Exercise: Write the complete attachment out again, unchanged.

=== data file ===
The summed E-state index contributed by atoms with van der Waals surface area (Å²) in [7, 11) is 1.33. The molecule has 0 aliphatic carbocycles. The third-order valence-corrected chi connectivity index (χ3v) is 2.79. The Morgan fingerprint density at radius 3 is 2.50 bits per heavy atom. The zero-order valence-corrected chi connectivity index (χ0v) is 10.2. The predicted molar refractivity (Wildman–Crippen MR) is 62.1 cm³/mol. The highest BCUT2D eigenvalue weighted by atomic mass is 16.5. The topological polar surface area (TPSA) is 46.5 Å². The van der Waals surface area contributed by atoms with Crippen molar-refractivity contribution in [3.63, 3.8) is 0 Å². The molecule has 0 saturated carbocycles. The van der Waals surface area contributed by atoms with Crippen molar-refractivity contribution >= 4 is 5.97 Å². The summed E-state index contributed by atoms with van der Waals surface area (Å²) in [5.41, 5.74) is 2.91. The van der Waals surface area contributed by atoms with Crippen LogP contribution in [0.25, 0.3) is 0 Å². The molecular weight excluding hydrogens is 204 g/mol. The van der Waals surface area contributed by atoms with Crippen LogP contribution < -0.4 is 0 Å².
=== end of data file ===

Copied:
The summed E-state index contributed by atoms with van der Waals surface area (Å²) in [7, 11) is 1.33. The molecule has 0 aliphatic carbocycles. The third-order valence-corrected chi connectivity index (χ3v) is 2.79. The Morgan fingerprint density at radius 3 is 2.50 bits per heavy atom. The zero-order valence-corrected chi connectivity index (χ0v) is 10.2. The predicted molar refractivity (Wildman–Crippen MR) is 62.1 cm³/mol. The highest BCUT2D eigenvalue weighted by atomic mass is 16.5. The topological polar surface area (TPSA) is 46.5 Å². The van der Waals surface area contributed by atoms with Crippen molar-refractivity contribution in [3.63, 3.8) is 0 Å². The molecule has 0 saturated carbocycles. The van der Waals surface area contributed by atoms with Crippen molar-refractivity contribution >= 4 is 5.97 Å². The summed E-state index contributed by atoms with van der Waals surface area (Å²) in [5.41, 5.74) is 2.91. The van der Waals surface area contributed by atoms with Crippen LogP contribution in [0.25, 0.3) is 0 Å². The molecular weight excluding hydrogens is 204 g/mol. The van der Waals surface area contributed by atoms with Crippen LogP contribution < -0.4 is 0 Å².